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MMA fighter works to bring karate to Nye Communities Coalition

It’s 7 a.m. and your body is just waking up and there is no time for coffee. What can one do here in this small town to get your blood going before school? Have you ever thought of putting your chin on the heel of your foot? Andrew Gonzalez thinks this is a great way to wake up in the morning.

Gonzalez is best known for being an amateur mixed martial arts fighter who fights for Tuff-N-Uff in Las Vegas. The fighter is working on his second degree black belt at Dragon Cloud Dojo in Pahrump.

His day job involves working with at-risk youth for the Nye Communities Coalition.

Gonzalez wants to start up a free karate class for at-risk kids at Nye Communities Coalition and now he is testing the class, using adults at the coalition.

“I want the class to assist kids in our Youth WERKS (Work, Education, Responsibility and Knowledge) program,” he said. “The program currently helps at-risk kids with food, education and other life skills needed to keep them going.These kids are foster kids or homeless and most are low income. I just want to reach these kids because I was one seven years ago.”

He said the karate he will be teaching is aligned with the mission of the Nye Communities Coalition.

“It’s beyond karate and is all about connecting with the kids,” Gonzalez said. “I want to give them something they can own. I want to reach out to the kids on a personal level and give them a sense of belonging to a group.”

He said part of the coalition’s mission is to help people get off drugs, stop smoking or drinking and just dealing with addiction. Gonzalez believes his karate will instill discipline into their lives so they can deal with their demons.

“Martial arts is for everyone, no matter who the person is,” he said. “It is for the person who wants to do something to further themselves. It definitely will take their mind off the urges, and build self-confidence. Karate will also relieve stress.”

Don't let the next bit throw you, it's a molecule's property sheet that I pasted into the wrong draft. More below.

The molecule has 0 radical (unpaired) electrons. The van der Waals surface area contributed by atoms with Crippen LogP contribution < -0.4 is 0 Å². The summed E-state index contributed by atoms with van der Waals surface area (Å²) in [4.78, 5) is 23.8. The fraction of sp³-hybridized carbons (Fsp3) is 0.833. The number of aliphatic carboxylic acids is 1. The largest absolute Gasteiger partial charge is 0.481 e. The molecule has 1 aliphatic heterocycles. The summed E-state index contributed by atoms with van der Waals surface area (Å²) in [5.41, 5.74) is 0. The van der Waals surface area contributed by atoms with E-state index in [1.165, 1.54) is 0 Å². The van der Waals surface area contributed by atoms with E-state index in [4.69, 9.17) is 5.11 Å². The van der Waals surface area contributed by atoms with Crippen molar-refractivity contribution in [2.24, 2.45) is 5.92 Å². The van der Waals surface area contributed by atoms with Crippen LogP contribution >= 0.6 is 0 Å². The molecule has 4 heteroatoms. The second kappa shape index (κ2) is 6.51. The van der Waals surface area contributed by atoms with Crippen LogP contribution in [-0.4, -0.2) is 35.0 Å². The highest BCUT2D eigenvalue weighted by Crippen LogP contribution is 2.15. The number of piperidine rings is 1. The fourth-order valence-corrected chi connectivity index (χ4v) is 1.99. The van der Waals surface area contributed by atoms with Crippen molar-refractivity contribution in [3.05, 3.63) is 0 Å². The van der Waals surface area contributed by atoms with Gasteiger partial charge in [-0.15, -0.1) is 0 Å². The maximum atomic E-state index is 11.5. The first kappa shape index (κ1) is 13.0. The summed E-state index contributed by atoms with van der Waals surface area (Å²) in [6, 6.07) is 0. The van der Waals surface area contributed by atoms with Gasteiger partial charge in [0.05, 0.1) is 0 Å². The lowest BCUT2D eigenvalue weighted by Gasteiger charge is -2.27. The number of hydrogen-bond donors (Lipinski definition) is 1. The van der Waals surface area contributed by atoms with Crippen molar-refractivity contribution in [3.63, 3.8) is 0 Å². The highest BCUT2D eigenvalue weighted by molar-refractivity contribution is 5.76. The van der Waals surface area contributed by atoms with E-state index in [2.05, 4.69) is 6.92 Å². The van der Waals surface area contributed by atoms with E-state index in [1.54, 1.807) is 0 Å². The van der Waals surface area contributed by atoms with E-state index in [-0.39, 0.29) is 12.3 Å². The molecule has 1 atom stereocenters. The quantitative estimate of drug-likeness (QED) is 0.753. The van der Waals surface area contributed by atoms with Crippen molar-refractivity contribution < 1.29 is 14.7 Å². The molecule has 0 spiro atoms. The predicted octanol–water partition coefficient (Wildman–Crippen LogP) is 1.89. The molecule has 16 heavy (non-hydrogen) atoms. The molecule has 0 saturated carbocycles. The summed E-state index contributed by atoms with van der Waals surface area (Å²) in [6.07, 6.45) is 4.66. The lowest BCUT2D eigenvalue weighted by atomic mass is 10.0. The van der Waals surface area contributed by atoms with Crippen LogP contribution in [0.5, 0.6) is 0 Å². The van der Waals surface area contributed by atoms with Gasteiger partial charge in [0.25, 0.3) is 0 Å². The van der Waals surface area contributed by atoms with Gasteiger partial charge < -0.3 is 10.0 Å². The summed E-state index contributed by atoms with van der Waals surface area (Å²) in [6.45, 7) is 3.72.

Gonzalez has seen firsthand how karate has helped people to stop smoking.

“I have seen smokers at the dojo where I train just quit,” he said

Gonzalez believes martial arts is all about wellness, encouraging wellness and taking care of your body.

“These are things that we are promoting at Nye Communities Coalition,” Gonzalez said.”That’s what we do here, promote wellness.”

He said his class will benefit youth from 16 to 21. The classes will be taught at the coalition.

“We are going through a test phase now,” he said. “I am using adults to test the curriculum and the curriculum and insurance is being approved now by the Nye Communities Coalition. I am sure it will happen and I want to start now, but I think it will get going sometime in the fall.”

Gonzalez has been busy writing the curriculum and adjusting the karate to fit the needs of the coalition.

“I had to make sure it fit in with the wellness theme and that it won’t be harmful to others,” he said. “This meant I had to clear everything with my sensei, Jose Hernandez, who is a master karate instructor at my dojo and of course the coalition.”

The karate instructor said martial arts will also teach the youth responsibility.

“I know of one kid that came to us from another state, he is a parent, lives with relatives, highest grade completed was eighth grade, but he wants to take responsibility for his actions,” Gonzalez said. “This is the kind of youth I want to help.”

The class will teach the basics. There will be oral tests on form and knowledge.

“The kids will be getting almost everything,” he said. “I feel the class will give the kids something with quick movements, which is something I needed. If it’s successful with the kids I will also try adults.”

Jesse Tarver has been taking karate from Andrew for about a year now and believes this will be a great program for at-risk youth.

“I have been Andrew’s guinea pig for this program he wants to do for a year now,” he said. “I really enjoy it and I think this will give the kids a different kind of discipline. A foundation in martial arts will teach them a positive view on physical strength and will teach them that violence is not the answer to everything. The youth will learn that the best way to win a fight is to avoid one.”

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